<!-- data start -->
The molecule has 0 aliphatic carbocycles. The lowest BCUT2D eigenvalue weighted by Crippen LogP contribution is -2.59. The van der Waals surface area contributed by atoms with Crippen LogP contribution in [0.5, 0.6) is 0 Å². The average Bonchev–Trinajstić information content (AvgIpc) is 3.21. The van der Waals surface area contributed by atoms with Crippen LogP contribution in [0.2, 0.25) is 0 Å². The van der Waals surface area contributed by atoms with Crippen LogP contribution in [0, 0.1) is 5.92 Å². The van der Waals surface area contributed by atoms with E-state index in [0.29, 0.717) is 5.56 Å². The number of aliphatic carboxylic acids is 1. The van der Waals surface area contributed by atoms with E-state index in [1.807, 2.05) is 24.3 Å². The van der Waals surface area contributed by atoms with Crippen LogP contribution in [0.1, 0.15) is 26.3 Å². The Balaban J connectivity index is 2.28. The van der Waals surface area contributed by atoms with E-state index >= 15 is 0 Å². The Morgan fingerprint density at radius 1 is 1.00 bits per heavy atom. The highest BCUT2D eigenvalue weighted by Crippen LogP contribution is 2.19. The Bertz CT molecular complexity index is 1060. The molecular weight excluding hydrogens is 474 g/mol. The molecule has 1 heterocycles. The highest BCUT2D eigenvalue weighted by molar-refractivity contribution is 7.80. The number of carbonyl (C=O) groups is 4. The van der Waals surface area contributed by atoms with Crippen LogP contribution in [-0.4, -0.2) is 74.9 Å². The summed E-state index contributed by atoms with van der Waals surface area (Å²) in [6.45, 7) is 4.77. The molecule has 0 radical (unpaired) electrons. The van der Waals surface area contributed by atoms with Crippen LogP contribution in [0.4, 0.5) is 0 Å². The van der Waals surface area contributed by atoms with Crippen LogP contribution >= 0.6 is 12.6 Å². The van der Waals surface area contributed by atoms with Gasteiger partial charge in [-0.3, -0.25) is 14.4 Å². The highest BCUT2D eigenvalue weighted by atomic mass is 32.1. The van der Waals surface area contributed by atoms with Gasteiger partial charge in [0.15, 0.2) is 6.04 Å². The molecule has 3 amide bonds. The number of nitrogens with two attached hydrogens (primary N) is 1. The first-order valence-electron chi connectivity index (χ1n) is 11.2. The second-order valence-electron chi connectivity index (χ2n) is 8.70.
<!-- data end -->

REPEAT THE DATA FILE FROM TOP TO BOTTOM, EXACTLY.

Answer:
The molecule has 0 aliphatic carbocycles. The lowest BCUT2D eigenvalue weighted by Crippen LogP contribution is -2.59. The van der Waals surface area contributed by atoms with Crippen LogP contribution in [0.5, 0.6) is 0 Å². The average Bonchev–Trinajstić information content (AvgIpc) is 3.21. The van der Waals surface area contributed by atoms with Crippen LogP contribution in [0.2, 0.25) is 0 Å². The van der Waals surface area contributed by atoms with Crippen LogP contribution in [0, 0.1) is 5.92 Å². The van der Waals surface area contributed by atoms with E-state index in [0.29, 0.717) is 5.56 Å². The number of aliphatic carboxylic acids is 1. The van der Waals surface area contributed by atoms with E-state index in [1.807, 2.05) is 24.3 Å². The van der Waals surface area contributed by atoms with Crippen LogP contribution in [0.1, 0.15) is 26.3 Å². The Balaban J connectivity index is 2.28. The van der Waals surface area contributed by atoms with E-state index >= 15 is 0 Å². The Morgan fingerprint density at radius 1 is 1.00 bits per heavy atom. The highest BCUT2D eigenvalue weighted by Crippen LogP contribution is 2.19. The Bertz CT molecular complexity index is 1060. The molecular weight excluding hydrogens is 474 g/mol. The molecule has 1 heterocycles. The highest BCUT2D eigenvalue weighted by molar-refractivity contribution is 7.80. The number of carbonyl (C=O) groups is 4. The van der Waals surface area contributed by atoms with Crippen LogP contribution in [-0.4, -0.2) is 74.9 Å². The summed E-state index contributed by atoms with van der Waals surface area (Å²) in [6.45, 7) is 4.77. The molecule has 0 radical (unpaired) electrons. The van der Waals surface area contributed by atoms with Crippen LogP contribution in [0.4, 0.5) is 0 Å². The van der Waals surface area contributed by atoms with Crippen LogP contribution >= 0.6 is 12.6 Å². The van der Waals surface area contributed by atoms with Gasteiger partial charge in [-0.3, -0.25) is 14.4 Å². The highest BCUT2D eigenvalue weighted by atomic mass is 32.1. The van der Waals surface area contributed by atoms with Gasteiger partial charge in [0.15, 0.2) is 6.04 Å². The molecule has 3 amide bonds. The number of nitrogens with two attached hydrogens (primary N) is 1. The first-order valence-electron chi connectivity index (χ1n) is 11.2. The second-order valence-electron chi connectivity index (χ2n) is 8.70.